[Taxacom] Molecular data and synapomorphies

Alan DAvid Forrest aforrest at rjb.csic.es
Wed Dec 3 00:56:27 CST 2008

It is nice when this discussion group generates compatibility and 
usefulinformation exchange!

FASTA format, to me, was near universal - therefore it is good to 
discover that this is not the case. I have modified my viewpoint 
accordingly. I find NEXUS over complex and also have to resort to online 
conversion software, some of which is not very good.

Further, from Richard Zander's comments, it is clear that there still 
exists an unproductive split in opinion between molecular systematists 
and their more 'traditional' counterparts. It is reminiscent of 
phenetics vs.cladists, horticulture vs. science depts in botanic 
gardens, barcoding vs. the loss of field systematic expertiseetc etc. 
Perhaps the most enlightened are those who prefer to take a 
multidisiplinary and co-operative approach. As such, it would be nice to 
see funding proposal success based on this. I note the comment about a 
lack of funding for morphological taxonomy - although in the UK (my home 
base) it is also very difficult to obtain funding for molecular 
systematics as well (unless you have a permanent position and access to 
institutional labs).

The lack of standards and their rigorous enforcement seems to be an 
issue that needs addressing in all disciplines.


John Grehan escribió:
>> -----Original Message-----
>> From: Alan DAvid Forrest [mailto:aforrest at rjb.csic.es]
>> I personally stick to simple text or fasta alignments that can be used
>> virtually anywhere else without conversion. 
> As an ignorant non-molecular biologist I had never heard of this format
> until recently. Then I was not able to open some such files, even with
> software that was supposed to do that. I had to have a colleague convert
> to nexus and also direct me to some web programs before I could do
> anything. I came across a website that was designed as a repository for
> molecular data that would make access automatic, but not many were using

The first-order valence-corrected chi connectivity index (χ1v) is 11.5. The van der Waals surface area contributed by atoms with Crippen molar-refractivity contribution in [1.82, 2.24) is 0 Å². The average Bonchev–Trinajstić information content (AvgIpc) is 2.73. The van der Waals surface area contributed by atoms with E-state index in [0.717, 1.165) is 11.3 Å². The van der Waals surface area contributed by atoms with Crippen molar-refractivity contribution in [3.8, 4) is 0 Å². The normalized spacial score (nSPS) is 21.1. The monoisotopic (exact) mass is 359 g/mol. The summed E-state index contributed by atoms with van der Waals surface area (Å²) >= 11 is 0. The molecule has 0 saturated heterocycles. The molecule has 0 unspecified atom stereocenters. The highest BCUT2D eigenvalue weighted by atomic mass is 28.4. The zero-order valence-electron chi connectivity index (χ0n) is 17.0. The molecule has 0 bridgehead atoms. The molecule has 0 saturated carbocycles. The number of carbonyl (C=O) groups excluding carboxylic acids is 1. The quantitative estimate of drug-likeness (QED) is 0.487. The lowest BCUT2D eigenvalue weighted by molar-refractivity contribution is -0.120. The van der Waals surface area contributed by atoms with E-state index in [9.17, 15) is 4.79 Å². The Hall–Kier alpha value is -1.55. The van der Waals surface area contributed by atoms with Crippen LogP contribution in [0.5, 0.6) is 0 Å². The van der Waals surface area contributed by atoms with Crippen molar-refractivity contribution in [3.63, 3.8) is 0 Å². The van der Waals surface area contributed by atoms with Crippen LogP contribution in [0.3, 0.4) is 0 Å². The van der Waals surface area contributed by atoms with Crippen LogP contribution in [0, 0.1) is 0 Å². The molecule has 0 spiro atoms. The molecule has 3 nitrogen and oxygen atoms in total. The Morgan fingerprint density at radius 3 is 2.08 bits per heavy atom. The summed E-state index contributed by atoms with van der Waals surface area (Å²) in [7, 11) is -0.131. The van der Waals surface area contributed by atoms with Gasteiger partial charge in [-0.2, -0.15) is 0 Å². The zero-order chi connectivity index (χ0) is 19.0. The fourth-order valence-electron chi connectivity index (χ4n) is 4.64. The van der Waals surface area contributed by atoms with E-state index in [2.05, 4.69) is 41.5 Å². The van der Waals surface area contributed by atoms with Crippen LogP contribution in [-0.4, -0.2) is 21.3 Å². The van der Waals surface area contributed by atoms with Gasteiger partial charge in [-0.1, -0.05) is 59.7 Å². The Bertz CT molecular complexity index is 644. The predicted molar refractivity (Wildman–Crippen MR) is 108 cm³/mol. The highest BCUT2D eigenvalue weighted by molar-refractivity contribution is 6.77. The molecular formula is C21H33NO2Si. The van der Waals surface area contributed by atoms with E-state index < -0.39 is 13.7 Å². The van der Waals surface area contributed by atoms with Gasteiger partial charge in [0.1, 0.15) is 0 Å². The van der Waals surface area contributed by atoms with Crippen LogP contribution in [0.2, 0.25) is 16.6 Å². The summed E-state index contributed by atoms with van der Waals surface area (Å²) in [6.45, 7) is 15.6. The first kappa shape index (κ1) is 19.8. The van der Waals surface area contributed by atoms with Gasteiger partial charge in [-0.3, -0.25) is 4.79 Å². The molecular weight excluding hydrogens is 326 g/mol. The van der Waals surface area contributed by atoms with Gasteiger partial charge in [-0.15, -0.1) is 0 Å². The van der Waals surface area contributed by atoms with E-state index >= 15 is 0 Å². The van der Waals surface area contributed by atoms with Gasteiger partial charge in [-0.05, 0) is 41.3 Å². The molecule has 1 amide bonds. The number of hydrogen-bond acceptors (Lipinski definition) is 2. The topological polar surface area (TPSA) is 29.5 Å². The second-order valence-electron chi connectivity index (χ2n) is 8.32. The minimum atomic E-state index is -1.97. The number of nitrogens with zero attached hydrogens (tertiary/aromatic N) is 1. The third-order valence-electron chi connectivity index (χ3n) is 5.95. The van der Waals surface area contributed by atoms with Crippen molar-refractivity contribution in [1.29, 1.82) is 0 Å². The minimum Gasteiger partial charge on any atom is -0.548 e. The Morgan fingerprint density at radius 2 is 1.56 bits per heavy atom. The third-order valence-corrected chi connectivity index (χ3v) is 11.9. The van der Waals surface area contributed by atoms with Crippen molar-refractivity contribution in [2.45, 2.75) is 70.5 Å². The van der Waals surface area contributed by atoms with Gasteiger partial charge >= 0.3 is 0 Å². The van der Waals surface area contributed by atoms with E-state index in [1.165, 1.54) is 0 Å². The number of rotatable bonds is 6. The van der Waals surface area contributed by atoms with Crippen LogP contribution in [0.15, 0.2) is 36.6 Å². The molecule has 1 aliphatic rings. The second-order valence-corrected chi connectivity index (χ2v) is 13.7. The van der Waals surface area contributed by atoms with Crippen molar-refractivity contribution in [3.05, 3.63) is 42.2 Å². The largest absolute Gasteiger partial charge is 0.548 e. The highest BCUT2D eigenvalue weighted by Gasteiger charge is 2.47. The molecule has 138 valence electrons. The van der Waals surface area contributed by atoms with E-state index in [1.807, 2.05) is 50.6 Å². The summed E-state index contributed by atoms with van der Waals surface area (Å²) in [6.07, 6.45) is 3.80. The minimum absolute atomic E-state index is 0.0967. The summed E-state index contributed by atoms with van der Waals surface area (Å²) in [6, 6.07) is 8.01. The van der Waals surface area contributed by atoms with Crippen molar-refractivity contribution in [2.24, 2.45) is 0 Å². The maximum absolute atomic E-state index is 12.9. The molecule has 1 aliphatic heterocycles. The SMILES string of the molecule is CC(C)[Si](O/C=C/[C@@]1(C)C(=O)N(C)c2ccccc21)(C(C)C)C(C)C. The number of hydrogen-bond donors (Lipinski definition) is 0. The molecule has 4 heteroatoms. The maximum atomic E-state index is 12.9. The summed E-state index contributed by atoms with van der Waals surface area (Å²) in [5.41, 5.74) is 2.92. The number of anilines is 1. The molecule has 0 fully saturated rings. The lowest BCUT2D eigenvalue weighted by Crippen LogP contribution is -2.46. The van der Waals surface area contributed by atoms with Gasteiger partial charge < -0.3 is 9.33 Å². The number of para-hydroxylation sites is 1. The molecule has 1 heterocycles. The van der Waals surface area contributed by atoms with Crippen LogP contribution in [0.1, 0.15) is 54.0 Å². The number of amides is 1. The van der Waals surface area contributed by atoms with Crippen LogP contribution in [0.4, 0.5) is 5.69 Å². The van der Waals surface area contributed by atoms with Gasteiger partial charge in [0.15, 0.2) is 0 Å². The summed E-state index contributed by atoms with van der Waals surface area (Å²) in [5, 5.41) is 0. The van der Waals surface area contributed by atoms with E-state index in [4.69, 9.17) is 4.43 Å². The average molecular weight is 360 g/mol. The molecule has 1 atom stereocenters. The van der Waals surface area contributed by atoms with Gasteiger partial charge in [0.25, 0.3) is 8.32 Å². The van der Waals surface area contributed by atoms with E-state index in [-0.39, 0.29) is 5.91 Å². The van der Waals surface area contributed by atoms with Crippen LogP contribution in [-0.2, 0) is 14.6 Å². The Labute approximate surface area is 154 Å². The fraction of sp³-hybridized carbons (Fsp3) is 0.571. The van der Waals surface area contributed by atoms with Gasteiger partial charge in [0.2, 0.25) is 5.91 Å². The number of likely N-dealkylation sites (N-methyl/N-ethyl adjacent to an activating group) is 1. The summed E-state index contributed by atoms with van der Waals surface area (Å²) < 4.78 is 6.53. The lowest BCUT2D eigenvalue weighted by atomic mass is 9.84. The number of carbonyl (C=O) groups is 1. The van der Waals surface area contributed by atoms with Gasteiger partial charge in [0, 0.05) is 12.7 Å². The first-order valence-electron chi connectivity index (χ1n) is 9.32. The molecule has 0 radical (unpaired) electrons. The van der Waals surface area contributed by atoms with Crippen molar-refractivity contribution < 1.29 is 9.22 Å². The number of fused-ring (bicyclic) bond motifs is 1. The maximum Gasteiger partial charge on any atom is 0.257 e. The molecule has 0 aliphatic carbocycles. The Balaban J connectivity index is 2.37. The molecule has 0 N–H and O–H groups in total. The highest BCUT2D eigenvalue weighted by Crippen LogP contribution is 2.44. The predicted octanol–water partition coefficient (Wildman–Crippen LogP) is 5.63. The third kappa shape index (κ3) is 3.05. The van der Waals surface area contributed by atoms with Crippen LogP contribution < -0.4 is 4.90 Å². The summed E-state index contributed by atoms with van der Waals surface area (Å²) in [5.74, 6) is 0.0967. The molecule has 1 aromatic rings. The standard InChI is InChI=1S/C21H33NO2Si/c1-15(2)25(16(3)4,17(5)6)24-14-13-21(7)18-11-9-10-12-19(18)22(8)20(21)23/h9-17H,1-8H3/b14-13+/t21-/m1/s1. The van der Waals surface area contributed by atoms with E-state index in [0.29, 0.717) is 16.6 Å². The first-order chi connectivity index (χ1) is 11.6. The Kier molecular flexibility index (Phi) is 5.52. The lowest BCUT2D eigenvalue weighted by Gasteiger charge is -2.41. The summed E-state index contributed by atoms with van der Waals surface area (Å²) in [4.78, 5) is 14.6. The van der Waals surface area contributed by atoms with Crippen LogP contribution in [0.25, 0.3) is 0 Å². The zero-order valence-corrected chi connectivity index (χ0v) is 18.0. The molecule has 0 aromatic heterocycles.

> at such.
> One key requirement is access to the alignments as they were aligned by
> the original authors since different alignment programs may give
> different results. In at least one case the data was not in its aligned
> format.
> Another problem I have had is identifying EXACTLY how many sequences
> comprise each gene of each taxon compared. That might be easy for a
> molecular systematist to figure out, but not for me.
> I am not sufficiently
>> knowledgable about morphological, biogeographical or cytological data
> to
>> comment on how such data is currently stored, but would be happy to
>> learn (suggestions welcome).
> At least with morphological data, one would expect accurate descriptions
> and illustrations for each taxon for a particular character, or at the
> very least citations to sources with such information. Unfortunately
> that seems to be wanting in many morphological studies (so a counterpart
> to access to molecular data) - particularly for larger groups. All too
> many systematists just make proclamations about characters and
> concentrate on generating 'lots' of them as if this will somehow snow
> everyone on the lack of actual documentation. I've seen this in the
> human origins field where various studies get acclaim for their many
> characters without any attention to the fact that most don't even have
> comparative illustration of their veracity. Other characters continue to
> be recycled even when they have been shown to be incorrect.
>> As for 'more informed interpretation' I mean simply: how can one
> decide
>> if a particular type of data is 'best' or 'correct' without comparison
>> to other data? 
> Ok. 
> John Grehan

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